But what about solids? Pressure and stress
Physics Narrative for 11-14
What about solids?
The whole of this section so far has focused on pressure in liquids and gases. What about solids? The simple expression for pressure as force divided by area leads to a bit of a confusion.
Often teaching about pressure in schools starts with one solid resting on another. It might involve camels with big feet walking across the desert or stiletto heels being banned from the school hall. It could be that pupils measure their
weight on bathroom scales, find the total area of the soles of their shoes and then calculate the pressure under each foot. These activities (and lots of others) are interesting and offer excellent opportunities for discussion with pupils. Unfortunately:
None of these activities involve pressure!
For camels with big feet, stilettos with sharp heels or snow shoes with big areas the forcearea being measured is not a pressure: It is properly called a stress. The key here is that stress is a vector and that it acts in a particular direction.
Stress is measured as forcearea (exactly the same units as pressure).
- Stiletto heels make a mark on the school hall floor because the gravity force acting on the woman acts on a tiny area giving rise to a big stress.
- The camels' feet do not sink into the sand because the gravity force acting on the camel acts on a big surface area giving rise to a small stress.
In general, if a solid object is placed on a surface and the area of contact between them is small a large stress is produced and since there is a relatively small amount of material supporting the object it makes a deep impression on the surface. If a supporting material is known to be weak then it should be subjected to small stresses, which involves spreading the force over a larger area.
We strongly recommend that you teach these two ideas of pressure and stress separately and furthermore teach them in the order presented here with pressure and hydraulics first (thinking about liquids and gases) and stress very much later (thinking about solids). In fact stress often appears first in post-16 studies in physics.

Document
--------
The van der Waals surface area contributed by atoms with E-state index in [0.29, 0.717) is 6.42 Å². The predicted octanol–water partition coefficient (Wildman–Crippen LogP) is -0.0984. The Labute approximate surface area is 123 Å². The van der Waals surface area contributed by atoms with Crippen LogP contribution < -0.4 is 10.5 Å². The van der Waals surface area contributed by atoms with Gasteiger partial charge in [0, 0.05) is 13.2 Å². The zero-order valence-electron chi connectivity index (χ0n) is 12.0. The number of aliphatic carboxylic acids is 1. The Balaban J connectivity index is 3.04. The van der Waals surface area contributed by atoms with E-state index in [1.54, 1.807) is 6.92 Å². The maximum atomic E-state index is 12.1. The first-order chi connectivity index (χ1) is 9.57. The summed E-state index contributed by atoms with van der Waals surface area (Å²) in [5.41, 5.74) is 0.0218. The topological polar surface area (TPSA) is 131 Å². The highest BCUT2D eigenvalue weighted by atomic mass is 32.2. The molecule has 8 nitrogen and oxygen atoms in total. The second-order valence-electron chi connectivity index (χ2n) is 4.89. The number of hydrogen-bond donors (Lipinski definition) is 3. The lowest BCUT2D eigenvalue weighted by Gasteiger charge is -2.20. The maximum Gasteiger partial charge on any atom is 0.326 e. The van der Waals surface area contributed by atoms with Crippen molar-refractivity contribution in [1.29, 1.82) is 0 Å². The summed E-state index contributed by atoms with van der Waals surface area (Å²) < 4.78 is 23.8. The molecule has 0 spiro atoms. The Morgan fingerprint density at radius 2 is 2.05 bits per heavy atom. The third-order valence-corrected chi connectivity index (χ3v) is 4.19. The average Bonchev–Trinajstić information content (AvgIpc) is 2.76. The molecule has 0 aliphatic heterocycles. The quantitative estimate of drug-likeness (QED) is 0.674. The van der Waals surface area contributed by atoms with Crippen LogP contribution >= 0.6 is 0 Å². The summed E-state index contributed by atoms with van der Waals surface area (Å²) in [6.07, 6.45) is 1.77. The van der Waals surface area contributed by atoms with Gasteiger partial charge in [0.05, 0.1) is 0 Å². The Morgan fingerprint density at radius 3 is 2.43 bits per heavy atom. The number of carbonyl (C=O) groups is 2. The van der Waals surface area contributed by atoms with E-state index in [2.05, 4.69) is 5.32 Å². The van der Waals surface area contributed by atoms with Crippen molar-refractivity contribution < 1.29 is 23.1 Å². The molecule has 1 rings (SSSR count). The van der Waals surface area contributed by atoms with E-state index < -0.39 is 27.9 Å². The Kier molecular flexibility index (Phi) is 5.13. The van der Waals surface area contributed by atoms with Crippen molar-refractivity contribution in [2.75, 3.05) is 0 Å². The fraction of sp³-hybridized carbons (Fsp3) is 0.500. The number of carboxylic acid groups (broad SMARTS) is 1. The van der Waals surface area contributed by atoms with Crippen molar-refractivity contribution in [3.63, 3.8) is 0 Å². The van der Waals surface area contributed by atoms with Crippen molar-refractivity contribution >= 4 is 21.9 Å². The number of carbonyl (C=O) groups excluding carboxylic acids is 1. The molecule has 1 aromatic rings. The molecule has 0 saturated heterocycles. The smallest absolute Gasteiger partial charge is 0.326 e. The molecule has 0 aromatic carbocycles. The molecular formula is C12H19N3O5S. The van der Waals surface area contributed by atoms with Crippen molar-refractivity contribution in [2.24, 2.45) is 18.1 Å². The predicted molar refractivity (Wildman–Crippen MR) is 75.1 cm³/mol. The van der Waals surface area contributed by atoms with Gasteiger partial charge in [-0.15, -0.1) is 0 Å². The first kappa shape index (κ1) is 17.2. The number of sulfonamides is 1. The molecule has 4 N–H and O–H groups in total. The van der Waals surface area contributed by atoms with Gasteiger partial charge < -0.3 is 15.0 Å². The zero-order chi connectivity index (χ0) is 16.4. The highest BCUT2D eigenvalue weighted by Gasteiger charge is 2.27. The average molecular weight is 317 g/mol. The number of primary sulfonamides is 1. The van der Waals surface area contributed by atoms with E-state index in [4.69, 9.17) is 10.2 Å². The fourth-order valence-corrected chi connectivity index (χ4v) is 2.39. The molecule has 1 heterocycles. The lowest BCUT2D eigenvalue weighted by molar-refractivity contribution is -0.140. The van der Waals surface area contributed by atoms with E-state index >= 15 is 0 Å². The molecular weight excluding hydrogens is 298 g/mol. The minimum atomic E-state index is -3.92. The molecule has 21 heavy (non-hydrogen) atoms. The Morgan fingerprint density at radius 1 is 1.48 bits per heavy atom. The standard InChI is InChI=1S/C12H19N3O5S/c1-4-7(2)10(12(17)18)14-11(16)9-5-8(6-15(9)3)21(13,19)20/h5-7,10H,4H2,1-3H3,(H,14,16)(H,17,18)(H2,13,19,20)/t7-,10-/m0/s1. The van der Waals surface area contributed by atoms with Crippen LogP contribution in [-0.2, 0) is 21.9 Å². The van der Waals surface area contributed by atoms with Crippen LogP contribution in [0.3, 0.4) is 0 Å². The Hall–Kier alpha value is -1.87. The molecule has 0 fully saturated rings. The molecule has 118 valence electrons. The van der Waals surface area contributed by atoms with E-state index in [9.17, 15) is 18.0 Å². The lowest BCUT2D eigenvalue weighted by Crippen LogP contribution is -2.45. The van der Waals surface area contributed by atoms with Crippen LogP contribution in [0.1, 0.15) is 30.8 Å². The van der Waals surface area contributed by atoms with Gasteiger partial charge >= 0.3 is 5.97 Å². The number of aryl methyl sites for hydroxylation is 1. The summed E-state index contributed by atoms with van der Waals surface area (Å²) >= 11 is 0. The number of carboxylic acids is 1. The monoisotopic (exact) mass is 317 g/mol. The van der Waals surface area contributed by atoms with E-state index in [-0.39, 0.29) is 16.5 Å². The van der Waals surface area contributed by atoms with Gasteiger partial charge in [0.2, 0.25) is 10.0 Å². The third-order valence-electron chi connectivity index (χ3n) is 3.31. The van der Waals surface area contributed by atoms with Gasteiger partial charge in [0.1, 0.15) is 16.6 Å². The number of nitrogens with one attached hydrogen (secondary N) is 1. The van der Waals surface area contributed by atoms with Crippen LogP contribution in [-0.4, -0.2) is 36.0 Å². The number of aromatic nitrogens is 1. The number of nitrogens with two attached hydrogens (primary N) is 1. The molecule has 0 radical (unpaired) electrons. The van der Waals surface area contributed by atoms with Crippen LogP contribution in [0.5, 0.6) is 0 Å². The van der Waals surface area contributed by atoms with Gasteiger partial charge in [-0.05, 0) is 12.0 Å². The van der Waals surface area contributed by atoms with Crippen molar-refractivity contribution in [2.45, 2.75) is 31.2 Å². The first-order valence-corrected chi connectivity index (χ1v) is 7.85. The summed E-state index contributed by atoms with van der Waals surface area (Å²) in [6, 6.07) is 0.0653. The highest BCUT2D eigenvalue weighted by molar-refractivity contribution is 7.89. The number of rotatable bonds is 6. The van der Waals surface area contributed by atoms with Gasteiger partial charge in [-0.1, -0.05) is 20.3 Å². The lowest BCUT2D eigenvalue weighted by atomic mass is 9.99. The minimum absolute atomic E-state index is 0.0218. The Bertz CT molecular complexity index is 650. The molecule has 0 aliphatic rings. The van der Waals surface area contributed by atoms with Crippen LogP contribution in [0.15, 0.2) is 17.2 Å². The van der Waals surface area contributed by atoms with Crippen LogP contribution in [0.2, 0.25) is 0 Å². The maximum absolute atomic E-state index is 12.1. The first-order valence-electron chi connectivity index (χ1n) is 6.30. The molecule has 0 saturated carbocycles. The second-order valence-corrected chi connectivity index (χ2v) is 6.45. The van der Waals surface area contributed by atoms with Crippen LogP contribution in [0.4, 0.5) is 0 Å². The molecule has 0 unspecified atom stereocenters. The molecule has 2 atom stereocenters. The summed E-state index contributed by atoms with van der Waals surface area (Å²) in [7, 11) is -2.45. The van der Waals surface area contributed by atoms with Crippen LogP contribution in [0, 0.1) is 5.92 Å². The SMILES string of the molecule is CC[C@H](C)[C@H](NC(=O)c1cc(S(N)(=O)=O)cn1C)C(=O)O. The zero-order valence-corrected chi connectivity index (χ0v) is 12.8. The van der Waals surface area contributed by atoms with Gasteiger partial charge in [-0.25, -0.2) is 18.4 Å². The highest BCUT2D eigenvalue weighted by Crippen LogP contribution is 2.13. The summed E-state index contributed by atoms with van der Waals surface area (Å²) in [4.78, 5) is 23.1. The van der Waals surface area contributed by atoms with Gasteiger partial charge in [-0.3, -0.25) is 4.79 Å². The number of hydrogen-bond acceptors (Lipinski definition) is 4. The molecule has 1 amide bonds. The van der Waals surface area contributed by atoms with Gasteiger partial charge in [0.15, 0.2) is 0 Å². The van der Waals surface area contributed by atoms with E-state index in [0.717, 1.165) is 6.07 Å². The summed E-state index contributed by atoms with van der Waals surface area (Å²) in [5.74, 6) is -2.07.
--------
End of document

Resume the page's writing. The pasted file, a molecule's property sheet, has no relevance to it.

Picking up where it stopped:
Why does a drawing pin push into the notice board at the sharp end and not into your finger? This is easily explained in terms of stress: The same force (the same push from your finger) acts on both ends, so where the area is big (at the cap of the pin) the stress is reduced and where the area is tiny (at the point) the stress is much increased.
In similar ways we can also explain the action of stiletto heels and camels' feet.
These stress explanations become much more difficult where one of the surfaces is not a solid. So using large area tyres to move over mud or snowshoes to walk on snow are a little more complex than they seem to explain. A first explanation will be along the same lines as for solid-solid surfaces. But persistent questioning by a class can lead quickly into difficult territory caused by the materials in question (mud, snow, sand) being rather complex in their behaviour. For example, why is it that you can move cautiously over soft sand and mud, but will sink if you stay still for too long or if you try to run? These instances cannot easily be explained simply by talking of force and area.
Here's a more detailed microscopic explanation for what happens to an object (such as a heavy box or a human wearing a snowshoe) when it is placed on the surface of some snow. When the object is first placed on the snow the forces on the object are simple. There is a downwards gravitational force and a negligible upwards force due to the snow. As the object sinks, so it distorts the snow resulting in a net resistive force caused by the cohesive forces in the snow (these are the forces that hold snowballs together). The greater the distortion, the greater is the force. Eventually the resistive force will be equal to the gravitational force at which stage the object will stop accelerating down into the snow and typically stop moving as well. All this means that the more you distort the snow the less you will sink before stopping – so wear snow shoes!